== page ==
If you’re looking for traditional espresso tastes, Lifeboost is one of our favorites.
The beans are dark. Rich. Bold. You’ll notice the sweet tastes of chocolate and caramel. And this intense coffee is a bit fruity.
These beans, a Maragogipe variety of Arabica, are shade-grown in the mountains of Central America.
Why is shade-grown coffee an important factor?
Coffee plants that get abundant shade produce better beans because the fruit ripens slower. That allows complex flavors to develop in the beans, which develop more sugars and a pleasant sweetness.
The medium to low acidity of these 100% Arabica beans from Nicaragua makes them easy to use for espresso.
But this blend still conserves the brightness that Central American coffees are known for. The lower acidity makes it enjoyable for everyone, especially those sensitive to acid in coffee.
These fair-trade Arabica beans are also free of chemicals, harvested by hand, and organic.
4. Organic Guatemalan Huehuetenango
These organic coffee beans from Guatemala are a treasure for espresso lovers looking for a bright shot. While the medium roast creates a smooth body, these high-altitude beans don’t lose their brightness.
The combination of high-altitude beans and a lighter roast let the pleasant acidity shine through.
As for tasting notes, you’ll find a balanced flavor with milk chocolate notes and a hint of orange in the finish.
Caturra and Bourbon varieties add depth of flavor, while the washed process adds sweetness. This certified organic whole bean coffee has also been screened for mold and mycotoxin adulteration.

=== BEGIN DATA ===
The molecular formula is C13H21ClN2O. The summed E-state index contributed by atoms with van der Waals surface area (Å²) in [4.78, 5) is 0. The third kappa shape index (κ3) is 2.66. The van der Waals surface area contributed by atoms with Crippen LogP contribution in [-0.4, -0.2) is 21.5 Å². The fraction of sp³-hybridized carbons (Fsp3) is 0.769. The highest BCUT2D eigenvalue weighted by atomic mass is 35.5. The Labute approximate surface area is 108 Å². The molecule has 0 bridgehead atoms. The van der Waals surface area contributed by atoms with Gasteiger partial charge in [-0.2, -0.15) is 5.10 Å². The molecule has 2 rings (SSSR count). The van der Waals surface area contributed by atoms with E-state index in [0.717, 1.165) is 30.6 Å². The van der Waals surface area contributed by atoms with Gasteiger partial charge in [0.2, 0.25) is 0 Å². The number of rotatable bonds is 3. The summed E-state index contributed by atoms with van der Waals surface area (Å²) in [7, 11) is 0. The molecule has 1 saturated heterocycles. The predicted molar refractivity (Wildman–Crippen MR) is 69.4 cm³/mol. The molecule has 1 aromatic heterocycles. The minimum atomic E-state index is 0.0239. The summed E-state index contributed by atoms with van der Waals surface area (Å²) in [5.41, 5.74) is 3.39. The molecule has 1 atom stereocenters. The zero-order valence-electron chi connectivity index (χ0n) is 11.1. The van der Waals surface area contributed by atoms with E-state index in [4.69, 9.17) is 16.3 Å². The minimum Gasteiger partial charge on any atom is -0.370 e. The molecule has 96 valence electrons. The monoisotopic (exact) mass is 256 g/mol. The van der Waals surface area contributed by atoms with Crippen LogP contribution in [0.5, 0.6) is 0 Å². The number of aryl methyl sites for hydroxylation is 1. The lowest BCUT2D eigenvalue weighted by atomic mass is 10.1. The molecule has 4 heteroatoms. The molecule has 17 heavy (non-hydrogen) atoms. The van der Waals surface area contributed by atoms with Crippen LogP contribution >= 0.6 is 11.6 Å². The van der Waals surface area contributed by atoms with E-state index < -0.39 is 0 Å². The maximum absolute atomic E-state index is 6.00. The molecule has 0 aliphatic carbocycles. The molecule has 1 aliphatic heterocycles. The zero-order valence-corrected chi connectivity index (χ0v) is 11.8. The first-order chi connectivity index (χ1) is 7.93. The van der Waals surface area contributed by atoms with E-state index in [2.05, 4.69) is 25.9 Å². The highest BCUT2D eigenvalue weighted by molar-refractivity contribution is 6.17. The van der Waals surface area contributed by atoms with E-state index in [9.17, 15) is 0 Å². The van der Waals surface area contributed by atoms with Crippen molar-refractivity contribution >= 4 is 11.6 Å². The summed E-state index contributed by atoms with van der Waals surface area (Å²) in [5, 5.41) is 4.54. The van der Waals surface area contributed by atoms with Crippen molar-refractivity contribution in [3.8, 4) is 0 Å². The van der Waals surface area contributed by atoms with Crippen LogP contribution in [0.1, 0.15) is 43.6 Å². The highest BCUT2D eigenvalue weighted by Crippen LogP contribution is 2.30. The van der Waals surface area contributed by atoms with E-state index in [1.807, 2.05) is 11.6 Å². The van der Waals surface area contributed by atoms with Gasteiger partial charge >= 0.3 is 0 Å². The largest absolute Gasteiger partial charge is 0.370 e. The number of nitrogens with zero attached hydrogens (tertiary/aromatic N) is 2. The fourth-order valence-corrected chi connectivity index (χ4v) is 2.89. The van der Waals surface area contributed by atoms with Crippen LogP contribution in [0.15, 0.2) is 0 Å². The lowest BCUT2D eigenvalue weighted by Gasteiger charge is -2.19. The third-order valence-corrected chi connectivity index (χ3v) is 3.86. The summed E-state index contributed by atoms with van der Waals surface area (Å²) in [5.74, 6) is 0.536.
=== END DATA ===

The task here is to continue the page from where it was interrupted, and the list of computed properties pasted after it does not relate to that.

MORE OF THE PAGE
5. Dharma Espresso Blend
Looking for some adventure in your espresso routine? This blend brings together the coffee powerhouses of Brazil, Ethiopia, and Colombia to create a delicious mix.
With overtones of cocoa and almond with a bit of berry, this medium roast lets the brightness of the coffee shine through.
Ethiopia contributes to the berry tastes, while Brazil and Colombia contribute to the nuts and chocolate flavors. These beans are great for espresso drinks made with milk or milk substitutes.
This blend has beans that have been through several different processes. You’ll find the sweetness of washed beans and the tangy notes of natural and honey process coffees.
That blend gives you a sweet, fruity whole bean coffee. Grown at an elevation of just 1,000 feet above sea level, the acidity is balanced too.
6. Koa Coffee Private Estate 100% Kona
It’s unusual to find 100% Kona Coffee.
Coffee from the Kona region is grown in a small area, so production is limited. And this coffee is even more unusual.
It’s grown on the slopes of the Mauna Loa volcano, where the volcanic soil contributes to the full, intense tastes.
A private reserve coffee, the medium roast lets the flavors of origin come through.
It is true that this exclusive blend of different Kona grades is a bit pricier due to the scarcity of true Kona coffee. But if you love coffee from Hawaii, this might be the bean for you.